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Person of Interest makes good on its promises and fills me with paranoid glee

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In last night's episode of Person of Interest, "Ghosts," we learned more about our mysterious vigilantes, the ninja Reese and the hacker Finch. Unlike the pilot, which was occasionally uneven, this episode was fast and fun — we got more interesting back story on Finch and his surveillance superpowers, plus this week's mystery was a sturdy tale of real estate market crime. This show is shaping up to be one of the season's tentative winners already.

If you missed last week's episode, all you really need to know is that the hacker Finch designed a supersecret, super powerful computer for the NSA called simply "the machine." The machine tracks the movements and conversations of everyone in America (possibly the world?), trying to figure out where crimes will happen next. But the NSA only cares about crimes of terrorism, so it's up to hacker vigilantes with backdoors into the system — like Finch — to find and solve all the irrelevant crimes. With the help of his trusty ninja Reese, Finch pilfers the Social Security numbers of potential crime victims from the machine, giving our crimefighters something to do every week. Created by Dark Knight scribe Jonathan Nolan, the show does have a distinctly Batman feel — basically, Person of Interest asks whether total surveillance can ever be used for the forces of good. We don't get any hard and fast answers to that question, but one thing I do know for sure — it can be used for the forces of making a good show.

In this episode, we also got a sense of the pacing that the show will have, which is a lot zippier and funnier than the pilot. Within the first five minutes of the episode, Reese has quickly dispatched some goons sent to assassinate a philandering businessman, and then he's out on the street chatting with Finch about their next move. Turns out the machine has thrown Finch for a loop, spitting out the Social Security number of a dead teenage girl, supposedly murdered by her father when he went nuts after losing money in the real estate market collapse. Of course, the machine sees all — so we know young Teresa is still alive out there somewhere, needing Reese's help.


As we get the proverbial detective montage, with Reese and Finch trying to figure out where Teresa might be, we are introduced to some of the visual tropes of the show. Often, we view the world through the machine's eyes, looking at people as little boxes of data. Although this could be really cheesy, it actually works quite well. You sort of get the feeling that just as Finch and Reese are watching over us, the machine is watching over them. Fairly soon, we discover that Teresa is actually doing pretty well on her own, skimming data off bank cards and selling it online. I love that this is the kind of show where teenage girls living on the street become carders, instead of prostitutes or drug addicts. There's something sort of William Gibsonian about it.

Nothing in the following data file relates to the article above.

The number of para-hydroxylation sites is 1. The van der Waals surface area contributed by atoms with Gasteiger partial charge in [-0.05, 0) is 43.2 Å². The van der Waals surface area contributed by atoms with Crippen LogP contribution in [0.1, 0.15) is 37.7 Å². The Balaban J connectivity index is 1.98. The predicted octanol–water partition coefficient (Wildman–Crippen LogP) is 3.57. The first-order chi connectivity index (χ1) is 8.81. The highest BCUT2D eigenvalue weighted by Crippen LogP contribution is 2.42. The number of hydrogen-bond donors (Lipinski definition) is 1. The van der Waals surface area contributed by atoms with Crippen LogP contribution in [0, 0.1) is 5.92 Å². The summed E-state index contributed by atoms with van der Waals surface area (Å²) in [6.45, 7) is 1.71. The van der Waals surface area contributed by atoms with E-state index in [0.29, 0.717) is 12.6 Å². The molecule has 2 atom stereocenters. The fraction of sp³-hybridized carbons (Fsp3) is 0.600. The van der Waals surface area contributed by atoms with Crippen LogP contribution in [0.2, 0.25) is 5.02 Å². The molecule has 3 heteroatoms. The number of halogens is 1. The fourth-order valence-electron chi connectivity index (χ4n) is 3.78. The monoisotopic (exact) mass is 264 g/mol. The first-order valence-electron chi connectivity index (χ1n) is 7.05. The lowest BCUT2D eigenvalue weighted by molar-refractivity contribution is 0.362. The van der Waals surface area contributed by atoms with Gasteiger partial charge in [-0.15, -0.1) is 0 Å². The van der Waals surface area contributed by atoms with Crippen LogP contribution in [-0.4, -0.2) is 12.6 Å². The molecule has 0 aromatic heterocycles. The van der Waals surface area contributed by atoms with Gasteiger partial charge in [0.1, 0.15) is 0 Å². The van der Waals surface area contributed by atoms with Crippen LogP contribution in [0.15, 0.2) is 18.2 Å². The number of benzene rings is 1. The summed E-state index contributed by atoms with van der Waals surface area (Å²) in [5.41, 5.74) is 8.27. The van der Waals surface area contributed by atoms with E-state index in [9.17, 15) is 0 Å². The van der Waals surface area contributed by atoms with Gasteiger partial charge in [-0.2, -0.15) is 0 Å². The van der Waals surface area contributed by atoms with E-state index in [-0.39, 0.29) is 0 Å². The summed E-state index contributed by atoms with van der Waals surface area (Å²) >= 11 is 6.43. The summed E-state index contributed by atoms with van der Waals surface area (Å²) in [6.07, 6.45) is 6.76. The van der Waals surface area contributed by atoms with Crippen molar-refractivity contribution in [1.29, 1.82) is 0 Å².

As Reese uncovers the dirty dealings that led to Teresa's family being murdered — while she was somehow spared — we get a few enticing peeks into Finch's back story. We see him in the early stages of the machine's development, talking to a character we've never met before about their secret project. Basically, both of them know they've developed something that Finch's partner calls Orwellian, but they also see some good in it. There's a truly chilling moment when Finch gestures at the monitor, showing a swarm of dots in Manhattan, and says, "That's everybody." From this scene we also learn that the NSA commissioned the machine.


In another flashback, we see French a couple of years before he faked his death in 2010, having his first doubts about the machine. Interestingly, none of his doubts have to do with privacy invasion. Instead he's upset that the data isn't being used more broadly to spot crimes other than terrorism. Also, we find out that the machine has helped the government stop half a dozen major terrorist plots before 2007. So like I said, this show isn't too concerned about surveillance undermining our privacy — it's about how tragic it is that the government hoards all that surveillance data for itself. David Brin would be proud.

I'm still very curious about whether the machine is a form of artificial intelligence with its own opinions and thoughts. Maybe this will get developed later.


It seems that Reese is going to play double duty as detective, investigating both our number of the week and Finch himself. Somehow, Reese figures out that Finch's cover story is that he is a low-level software engineer in the company that he secretly owns. This leads to a semi-hilarious scene where Reese shows up in Finch's cubicle, walking past all these people who think that Finch is just a little dweeb in a suit. Partly this scene is fun because Michael Emerson as Finch is such a great twitchy actor, but also I like this fantasy of his secret identity. Like Anderson in The Matrix, Finch has superpowers in cyberspace but looks like a Dilbert character to everyone else.


I think the main thing this show needs to work on are its numbers of the week. This episode gave us a pretty satisfying story, but it still felt a little pat. Some of this will probably be solved once we get to know the supporting cast better, including corrupt cop Lionel and hard-working fed Carter. But also, as we get deeper into the mystery of the machine, I suspect that our numbers of the week may become relevant to the main characters' lives in a way that they aren't right now.

One thing that I did really like about the subplot with Teresa was the way at least half of the action was accomplished via surveillance and phone tapping. Even petty criminals are using information warfare. That's the kind of show this is, and I like it.